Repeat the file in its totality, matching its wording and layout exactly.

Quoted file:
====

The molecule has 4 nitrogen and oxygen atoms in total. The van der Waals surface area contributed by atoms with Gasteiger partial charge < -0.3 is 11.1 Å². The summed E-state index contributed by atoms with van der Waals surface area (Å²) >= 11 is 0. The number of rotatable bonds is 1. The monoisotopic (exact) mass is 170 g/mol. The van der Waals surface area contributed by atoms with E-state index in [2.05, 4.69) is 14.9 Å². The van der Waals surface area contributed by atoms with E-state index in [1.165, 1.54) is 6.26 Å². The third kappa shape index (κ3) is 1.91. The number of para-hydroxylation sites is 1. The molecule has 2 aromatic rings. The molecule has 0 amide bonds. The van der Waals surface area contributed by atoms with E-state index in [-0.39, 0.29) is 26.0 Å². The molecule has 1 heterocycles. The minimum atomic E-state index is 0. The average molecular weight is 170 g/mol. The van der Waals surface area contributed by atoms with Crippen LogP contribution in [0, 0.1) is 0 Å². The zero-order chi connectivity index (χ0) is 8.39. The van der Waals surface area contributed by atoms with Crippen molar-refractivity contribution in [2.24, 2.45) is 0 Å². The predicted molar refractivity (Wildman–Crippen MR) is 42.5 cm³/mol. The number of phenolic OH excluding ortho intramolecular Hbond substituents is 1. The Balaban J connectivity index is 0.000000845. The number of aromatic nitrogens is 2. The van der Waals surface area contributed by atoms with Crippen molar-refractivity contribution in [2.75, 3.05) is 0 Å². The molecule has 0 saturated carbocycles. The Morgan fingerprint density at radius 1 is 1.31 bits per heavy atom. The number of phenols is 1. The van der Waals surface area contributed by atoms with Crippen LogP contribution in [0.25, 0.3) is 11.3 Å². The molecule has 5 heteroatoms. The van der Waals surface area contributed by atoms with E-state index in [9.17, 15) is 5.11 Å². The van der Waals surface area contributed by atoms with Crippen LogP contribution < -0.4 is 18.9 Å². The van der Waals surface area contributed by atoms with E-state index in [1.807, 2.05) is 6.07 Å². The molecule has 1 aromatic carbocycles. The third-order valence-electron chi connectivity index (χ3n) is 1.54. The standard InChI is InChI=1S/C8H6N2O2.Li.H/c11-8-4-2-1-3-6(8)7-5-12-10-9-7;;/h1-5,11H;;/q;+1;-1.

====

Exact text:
The molecule has 4 nitrogen and oxygen atoms in total. The van der Waals surface area contributed by atoms with Gasteiger partial charge < -0.3 is 11.1 Å². The summed E-state index contributed by atoms with van der Waals surface area (Å²) >= 11 is 0. The number of rotatable bonds is 1. The monoisotopic (exact) mass is 170 g/mol. The van der Waals surface area contributed by atoms with E-state index in [2.05, 4.69) is 14.9 Å². The van der Waals surface area contributed by atoms with E-state index in [1.165, 1.54) is 6.26 Å². The third kappa shape index (κ3) is 1.91. The number of para-hydroxylation sites is 1. The molecule has 2 aromatic rings. The molecule has 0 amide bonds. The van der Waals surface area contributed by atoms with E-state index in [-0.39, 0.29) is 26.0 Å². The molecule has 1 heterocycles. The minimum atomic E-state index is 0. The average molecular weight is 170 g/mol. The van der Waals surface area contributed by atoms with Crippen LogP contribution in [0, 0.1) is 0 Å². The zero-order chi connectivity index (χ0) is 8.39. The van der Waals surface area contributed by atoms with Crippen molar-refractivity contribution in [2.24, 2.45) is 0 Å². The predicted molar refractivity (Wildman–Crippen MR) is 42.5 cm³/mol. The number of phenolic OH excluding ortho intramolecular Hbond substituents is 1. The Balaban J connectivity index is 0.000000845. The number of aromatic nitrogens is 2. The van der Waals surface area contributed by atoms with Crippen molar-refractivity contribution in [2.75, 3.05) is 0 Å². The molecule has 0 saturated carbocycles. The Morgan fingerprint density at radius 1 is 1.31 bits per heavy atom. The number of phenols is 1. The van der Waals surface area contributed by atoms with Crippen LogP contribution in [0.25, 0.3) is 11.3 Å². The molecule has 5 heteroatoms. The van der Waals surface area contributed by atoms with E-state index in [9.17, 15) is 5.11 Å². The van der Waals surface area contributed by atoms with Crippen LogP contribution < -0.4 is 18.9 Å². The van der Waals surface area contributed by atoms with E-state index in [1.807, 2.05) is 6.07 Å². The molecule has 1 aromatic carbocycles. The third-order valence-electron chi connectivity index (χ3n) is 1.54. The standard InChI is InChI=1S/C8H6N2O2.Li.H/c11-8-4-2-1-3-6(8)7-5-12-10-9-7;;/h1-5,11H;;/q;+1;-1.